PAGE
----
Prince of Wale’s Biscuit

1 lb butter and 3lb 8ozs of flour. To be mixed the same as hollow biscuits; and to be stamped with the prince’s feather; they must be pricked with a fork; and baked in rather a slower oven. From Joseph Bell, A Treatise of Confectionery (Newcastle upon Tyne: 1817).

This fine stucco of the Prince of Wales Feathers adorns the space Prince of Wales Feathers above the back entrance to the prince’s kitchen wing at Brighton Pavilion. This emblem was the motif printed on the Prince of Wales biscuits.

 

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York Biscuits were invented to commemorate the marriage of the Duke to Princess Frederica Charlotte of Prussia in 1790 and continued to be made well into the twentieth century. A picture of a boxwood York stamp is included below.

York20Biscuit20stamp_zpsc3km9q5c

 

 

 

 

 

 

 Duchess of York’s Biscuits

1 lb butter, 8 oz. of sugar, 3 lb of flour. Rub the butter into the flour; then add the sugar, and mix it up into a stiff paste with milk; rolle the paste out about a quarter of an inch thick, they must be cut square and stamped with a proper stamp of the happy union and baked in a good oven. From Joseph Bell, A Treatise of Confectionery (Newcastle upon Tyne: 1817).

Lastly, here is a biscuit stamp with a strong connection to George III, father to all three brothers – the Prince Regent,RarebiscuitdockerfromNapoleonicwars the Duke of York and the Duke of Clarence. It is carved with a royal crown and engraved with the words Royal Volunteers Biscuit. The use of the long s, rather like an f, dates this print prior to 1810. Volunteer militias were raised throughout Britain during the Napoleonic Wars, and perhaps these biscuits were enjoyed in the officers’ mess with a glass of wine.

The pictures below depict the biscuit making process. First, the dough is rolled out and cut into strips using the rolling pin as a ruler. The other illustrates how the biscuit prints or stamps were used.

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York5_zps3qd59vx6

In addition to stamps, every kitchen drawer in the Regency period also housed a docker, which was a device for punching tiny holes into the biscuits to stop them from bubbling up. Many of the biscuit prints, like those discussed above, also incorporated their own little docking nails to combine the two steps.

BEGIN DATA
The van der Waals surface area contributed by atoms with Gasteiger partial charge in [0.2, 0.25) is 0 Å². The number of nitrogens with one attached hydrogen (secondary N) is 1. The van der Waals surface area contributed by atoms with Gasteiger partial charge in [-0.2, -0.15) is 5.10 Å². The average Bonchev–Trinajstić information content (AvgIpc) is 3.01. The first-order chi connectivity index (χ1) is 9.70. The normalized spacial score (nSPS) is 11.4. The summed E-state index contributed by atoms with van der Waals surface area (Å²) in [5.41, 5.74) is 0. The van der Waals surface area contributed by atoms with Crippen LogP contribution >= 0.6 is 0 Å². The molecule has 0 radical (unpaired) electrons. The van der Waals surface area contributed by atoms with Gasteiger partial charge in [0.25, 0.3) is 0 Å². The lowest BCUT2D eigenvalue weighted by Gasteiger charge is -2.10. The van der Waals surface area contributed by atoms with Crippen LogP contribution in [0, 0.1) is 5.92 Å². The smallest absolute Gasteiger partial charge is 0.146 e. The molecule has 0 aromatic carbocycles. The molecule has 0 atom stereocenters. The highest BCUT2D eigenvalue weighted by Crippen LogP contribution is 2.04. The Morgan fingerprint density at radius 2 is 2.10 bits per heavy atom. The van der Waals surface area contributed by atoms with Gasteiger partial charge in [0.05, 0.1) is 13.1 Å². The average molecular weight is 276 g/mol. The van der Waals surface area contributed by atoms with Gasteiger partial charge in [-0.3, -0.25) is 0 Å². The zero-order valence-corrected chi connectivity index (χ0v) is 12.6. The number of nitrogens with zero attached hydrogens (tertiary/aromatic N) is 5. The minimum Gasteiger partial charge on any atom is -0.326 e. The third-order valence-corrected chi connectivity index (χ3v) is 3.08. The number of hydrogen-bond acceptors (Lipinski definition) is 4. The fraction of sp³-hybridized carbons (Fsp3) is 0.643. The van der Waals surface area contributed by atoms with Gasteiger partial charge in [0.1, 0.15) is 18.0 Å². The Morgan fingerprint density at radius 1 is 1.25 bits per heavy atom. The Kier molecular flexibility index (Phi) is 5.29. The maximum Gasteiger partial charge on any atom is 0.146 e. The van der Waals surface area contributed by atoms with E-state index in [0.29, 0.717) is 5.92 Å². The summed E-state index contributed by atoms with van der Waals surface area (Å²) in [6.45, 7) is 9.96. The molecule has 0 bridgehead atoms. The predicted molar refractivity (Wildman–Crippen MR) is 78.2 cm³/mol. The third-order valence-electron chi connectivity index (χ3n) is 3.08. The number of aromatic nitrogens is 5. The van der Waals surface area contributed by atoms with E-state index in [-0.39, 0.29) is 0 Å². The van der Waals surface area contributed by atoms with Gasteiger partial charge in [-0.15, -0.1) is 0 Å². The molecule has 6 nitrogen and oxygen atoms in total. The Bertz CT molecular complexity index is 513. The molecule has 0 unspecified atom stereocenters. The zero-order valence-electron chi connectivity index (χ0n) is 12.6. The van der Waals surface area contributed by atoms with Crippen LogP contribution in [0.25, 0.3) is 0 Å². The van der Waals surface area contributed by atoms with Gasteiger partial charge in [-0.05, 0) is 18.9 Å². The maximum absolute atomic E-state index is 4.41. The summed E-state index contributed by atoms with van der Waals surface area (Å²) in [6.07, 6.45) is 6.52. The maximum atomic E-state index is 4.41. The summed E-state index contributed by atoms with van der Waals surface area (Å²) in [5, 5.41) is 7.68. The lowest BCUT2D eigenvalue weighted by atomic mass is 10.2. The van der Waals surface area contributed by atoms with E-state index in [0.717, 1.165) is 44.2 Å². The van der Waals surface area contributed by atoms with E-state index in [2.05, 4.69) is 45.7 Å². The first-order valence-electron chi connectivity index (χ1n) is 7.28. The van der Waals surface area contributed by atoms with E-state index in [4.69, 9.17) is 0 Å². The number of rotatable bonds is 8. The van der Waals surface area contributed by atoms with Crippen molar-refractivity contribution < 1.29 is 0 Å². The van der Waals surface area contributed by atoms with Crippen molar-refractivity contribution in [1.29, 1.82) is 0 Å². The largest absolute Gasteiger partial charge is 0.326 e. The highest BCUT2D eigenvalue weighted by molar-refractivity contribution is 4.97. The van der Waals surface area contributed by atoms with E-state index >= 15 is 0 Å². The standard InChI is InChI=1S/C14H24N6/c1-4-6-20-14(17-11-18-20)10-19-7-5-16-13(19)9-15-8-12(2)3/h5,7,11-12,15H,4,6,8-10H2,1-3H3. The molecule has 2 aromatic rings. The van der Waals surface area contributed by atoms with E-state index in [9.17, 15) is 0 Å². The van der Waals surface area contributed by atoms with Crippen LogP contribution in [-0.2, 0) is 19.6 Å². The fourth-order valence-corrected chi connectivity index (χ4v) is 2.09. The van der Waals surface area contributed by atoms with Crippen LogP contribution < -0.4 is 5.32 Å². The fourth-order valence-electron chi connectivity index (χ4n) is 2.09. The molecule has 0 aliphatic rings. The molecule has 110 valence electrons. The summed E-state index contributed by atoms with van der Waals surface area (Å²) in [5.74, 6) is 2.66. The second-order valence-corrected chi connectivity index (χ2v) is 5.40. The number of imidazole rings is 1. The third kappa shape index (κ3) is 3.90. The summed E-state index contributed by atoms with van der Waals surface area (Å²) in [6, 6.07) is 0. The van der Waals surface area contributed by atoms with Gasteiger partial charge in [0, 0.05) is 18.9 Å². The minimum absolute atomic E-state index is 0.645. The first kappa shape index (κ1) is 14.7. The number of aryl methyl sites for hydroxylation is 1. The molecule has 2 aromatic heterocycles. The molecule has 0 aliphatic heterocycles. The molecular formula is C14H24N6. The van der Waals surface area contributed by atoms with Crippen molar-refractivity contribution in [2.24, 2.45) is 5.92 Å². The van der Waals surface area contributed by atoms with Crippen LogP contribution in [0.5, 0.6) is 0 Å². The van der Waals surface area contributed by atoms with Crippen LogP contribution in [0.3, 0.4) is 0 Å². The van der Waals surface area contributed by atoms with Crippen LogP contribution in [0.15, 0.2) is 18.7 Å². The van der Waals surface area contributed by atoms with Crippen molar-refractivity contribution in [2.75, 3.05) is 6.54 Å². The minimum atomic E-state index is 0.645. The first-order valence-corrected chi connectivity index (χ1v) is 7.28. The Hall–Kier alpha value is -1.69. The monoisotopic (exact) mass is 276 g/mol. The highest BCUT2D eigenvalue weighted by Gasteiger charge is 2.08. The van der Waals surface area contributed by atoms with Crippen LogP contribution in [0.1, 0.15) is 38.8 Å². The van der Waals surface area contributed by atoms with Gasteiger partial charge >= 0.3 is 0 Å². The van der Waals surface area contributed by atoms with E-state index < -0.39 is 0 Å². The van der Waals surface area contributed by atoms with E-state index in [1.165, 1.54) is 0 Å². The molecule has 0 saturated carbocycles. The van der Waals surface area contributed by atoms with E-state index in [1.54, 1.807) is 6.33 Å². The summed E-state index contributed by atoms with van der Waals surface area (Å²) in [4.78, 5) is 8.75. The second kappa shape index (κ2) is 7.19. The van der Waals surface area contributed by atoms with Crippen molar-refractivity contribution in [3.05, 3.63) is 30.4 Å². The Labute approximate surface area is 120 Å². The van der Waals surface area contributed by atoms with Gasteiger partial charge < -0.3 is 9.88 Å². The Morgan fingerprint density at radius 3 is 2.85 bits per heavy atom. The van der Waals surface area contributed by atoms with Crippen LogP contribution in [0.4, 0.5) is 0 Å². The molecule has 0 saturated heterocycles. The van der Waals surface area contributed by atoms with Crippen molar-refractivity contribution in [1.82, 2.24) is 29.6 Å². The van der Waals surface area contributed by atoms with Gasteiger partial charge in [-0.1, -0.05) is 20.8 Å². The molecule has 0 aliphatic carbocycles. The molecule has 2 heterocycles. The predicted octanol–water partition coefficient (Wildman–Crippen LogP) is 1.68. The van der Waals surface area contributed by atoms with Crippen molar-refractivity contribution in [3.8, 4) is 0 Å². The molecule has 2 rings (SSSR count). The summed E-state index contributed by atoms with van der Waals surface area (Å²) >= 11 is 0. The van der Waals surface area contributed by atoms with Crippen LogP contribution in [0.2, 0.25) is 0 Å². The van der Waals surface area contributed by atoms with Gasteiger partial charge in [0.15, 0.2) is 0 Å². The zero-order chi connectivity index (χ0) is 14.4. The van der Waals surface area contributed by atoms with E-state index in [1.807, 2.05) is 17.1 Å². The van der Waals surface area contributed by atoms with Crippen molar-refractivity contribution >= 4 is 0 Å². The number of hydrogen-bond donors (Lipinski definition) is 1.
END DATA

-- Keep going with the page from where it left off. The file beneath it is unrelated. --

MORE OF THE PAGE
b0a5ccbc-aa56-4edb-bbbe-67f9254e83d5_zpswleh6bwbThe biscuit in the centre has not been docked correctly and has blown up into a bubble. It will, therefore, easily flake and fragment, making it no good for keeping (but great for eating right away!).

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This is just the kind of information I love to discover in my research. If you have time, be sure to check out the Food History Jottings blog at the link below. It may inspire you to do some biscuit/cookie baking of your own.

 

Now, I leave you with a picture from this blog showing a large selection of biscuits and a giveaway. In the foreground are millefruit biscuits, sweetmeat biscuits, filbert biscuits and rolled wafers. The round biscuits on the plate in the middle printed with the feathers emblem are Prince of Wales biscuits. In the background can be seen some spice biscuits and more rolled wafers.

millefruit20biscuits_zpsrqi6cgmi

Have I made you hungry? I hope so, for I am giving away two Kindle E-booksThe Little Book of Scones by Liam D'Arcy of THE LITTLE BOOK OF SCONES from Grace Hall and Liam D’Arcy. I chose this book instead of a book on biscuits, simply because I like the author’s name! Just comment before midnight Saturday to be in the drawing to win a copy.

 

 

 

 

 

 

 

 

 

 

Most of the information for this post is from: http://foodhistorjottings.blogspot.ca/2013/05/some-regency-biscuits.html?utm_source=feedly

 

Winners of Rose Fairbanks’ “Stranger Danger” Giveaway

Reposted from Austen Authors:

3 balloonsAusten Authors is proud to announce that Tresha and Sheila L M will receive an eBook copy of Rose Fairbanks’ A Sense of Obligation as part of Rose’s “Stranger Danger” giveaway. To claim your prize, Ladies, please contact Regina Jeffers at [email protected] In your response, indicate to which email address the prize notice should be delivered. Congratulations!!5108FYM9VLL._SX331_BO1,204,203,200_